I bought this book years ago. My friends and I were on a ‘book crawl’ of Ann Arbor and I was in Literati, telling myself I wasn’t going to buy any more books, but then I saw this one. The cover is gorgeous and the blend of Spanish in the text interested me. I was hooked and bought it. Unfortunately, due to the number of books I buy, it was a while before I picked it up but I wanted to treat myself after a long book to something that looked fun.
Cover image via Goodreads
Lotería by Mario Alberto Zambrano
Summary from Goodreads:
In Loteria, the spellbinding literary debut by Mario Alberto Zambrano, a young girl tells the story of her family’s tragic demise using a deck of cards of the eponymous Latin American game of chance. With her older sister Estrella in the ICU and her father in jail, eleven-year-old Luz Castillo has been taken into the custody of the state. Alone in her room, she retreats behind a wall of silence, writing in her journal and shuffling through a deck of loteria cards. Each of the cards’ colorful images–mermaids, bottles, spiders, death, and stars–sparks a random memory. Pieced together, these snapshots bring into focus the joy and pain of the young girl’s life, and the events that led to her present situation. But just as the story becomes clear, a breathtaking twist changes everything.
This book was a lot less ‘fun’ than I hoped for, but that’s not to say it wasn’t good. I don’t read summaries before I read books because if I’d read that one, I would have known how sad this book was going to be. Young Luz has had a rough life and her lotería cards are one of the happy memories she has. She likes to use the cards to remind her of her life because they’ve become such an intricate part, a weekly ritual formed when her family was happy and whole. Zambrano reveals the story slowly and I enjoyed learning about Luz’s story a bit at a time. She would flash from a happy memory to a moving one and back, using the cards to tell her tale.
Writing a child is hard and I think Zambrano did it well. There were one or two times when she seemed older than her age and there as a few mentions of how she was very mature, more so than the teenagers sometimes. I thought this was a bit unbelievable, but made writing her easier for Zambrano. I thought the other characters were very believable, especially Tencha.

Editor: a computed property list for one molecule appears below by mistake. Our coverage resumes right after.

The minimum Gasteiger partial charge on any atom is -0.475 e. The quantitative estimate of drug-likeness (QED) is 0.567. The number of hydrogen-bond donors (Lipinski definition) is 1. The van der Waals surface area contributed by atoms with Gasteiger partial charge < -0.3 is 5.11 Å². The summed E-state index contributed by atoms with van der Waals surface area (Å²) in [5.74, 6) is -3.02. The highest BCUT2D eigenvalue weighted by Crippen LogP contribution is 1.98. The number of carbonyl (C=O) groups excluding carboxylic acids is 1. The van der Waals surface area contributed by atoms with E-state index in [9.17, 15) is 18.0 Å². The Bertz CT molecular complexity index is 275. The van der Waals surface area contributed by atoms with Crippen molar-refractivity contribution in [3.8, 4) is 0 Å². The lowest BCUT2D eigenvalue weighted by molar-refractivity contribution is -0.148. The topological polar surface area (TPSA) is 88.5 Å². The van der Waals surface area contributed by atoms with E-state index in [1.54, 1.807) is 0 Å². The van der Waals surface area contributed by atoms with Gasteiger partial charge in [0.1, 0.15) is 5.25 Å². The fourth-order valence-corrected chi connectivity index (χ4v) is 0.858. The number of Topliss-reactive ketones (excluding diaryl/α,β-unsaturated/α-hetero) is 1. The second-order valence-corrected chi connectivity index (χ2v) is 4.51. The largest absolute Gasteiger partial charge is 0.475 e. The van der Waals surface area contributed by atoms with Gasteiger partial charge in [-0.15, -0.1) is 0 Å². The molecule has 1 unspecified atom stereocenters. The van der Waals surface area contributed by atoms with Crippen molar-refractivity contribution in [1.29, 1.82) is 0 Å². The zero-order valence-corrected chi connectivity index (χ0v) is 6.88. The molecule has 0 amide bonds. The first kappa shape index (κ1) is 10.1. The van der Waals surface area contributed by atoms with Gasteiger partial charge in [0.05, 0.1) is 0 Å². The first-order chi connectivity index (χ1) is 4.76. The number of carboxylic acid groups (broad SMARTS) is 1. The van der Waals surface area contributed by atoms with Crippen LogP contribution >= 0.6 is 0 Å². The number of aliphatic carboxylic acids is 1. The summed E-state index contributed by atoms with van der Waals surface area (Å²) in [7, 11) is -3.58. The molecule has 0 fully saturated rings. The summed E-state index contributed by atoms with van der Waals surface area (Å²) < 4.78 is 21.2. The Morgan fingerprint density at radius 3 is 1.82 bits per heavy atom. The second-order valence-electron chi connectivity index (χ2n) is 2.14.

I think Mama was my favorite character. This sounds terrible because she’s not really a hero in the book. The way Zambrano writes her, you feel bad for her but you also know she’s not doing the right things all the time. I felt bad for her more than anything. I saw her as someone who’s hurt, has no one to turn to, and who loves her children. It’s hard to see, but that’s what stuck out to me. Not knowing a lot about her made her really intriguing.
There weren’t any life experiences I shared with these characters. The thing I related to most was when they described spending time with the Silva’s after mass. When I was studying in Mexico, we would go to Abuela’s house a few times a week just to be with the family and hang out in her courtyard to eat and be with the family. We would cook and eat and sleep there because it’s where the family was and everyone was comfortable there. It was so much fun and I really miss that.
Mario Alberto Zambrano
Image via The Village Voice
I liked finally finding out what happened to Estrella. I’m not saying it was a good thing, but my opinion of Papi was very tainted by things I thought he did and clearing the air of that made the rest of the book easier to enjoy. It sounds like a weird favorite part, I’ll admit.
I didn’t enjoy the end of this story. It didn’t seem to really move anywhere. I think it’s supposed to be hopeful, like Luz and her father might reconnect, but I didn’t see it that way. I saw it as her giving up on her mother and staying put. The past had been cleared up, we knew how Luz got to where she was, but I didn’t know where she was going.
I think family had a very different meaning for Luz than it would for most people. For a time, the Silva’s were like family. Then she couldn’t trust her cousins in Mexico. Her immediate family was loud and yelled and, after a time, began to shrink. She had to find who she would trust and she’s placed that trust in her father. She was tested a lot and had to continue to decide how to justify her love for her father, the only family she has left.
Writer’s Takeaway: In the interview with Zambrano at the end, he talks about how the architecture of books fascinate him and I love the architecture of this story. The short stories made it easy to read many at a time and fly through the story. I liked basing the story on the lotería cards. I wondered if there was an order or if Zambrano put them in an order to drive his story. I really want to play the game now.
I enjoyed this book a lot and it was a fun, quick read. Four out of Five Stars.
Until next time, write on.
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Lotería: A Novel – Mario Alberto Zambrano | Una Vita Vagabonda
Lotería by Mario Alberto Zambrano | Read More
An Interview with Mario Alberto Zambrano | Read to Write Stories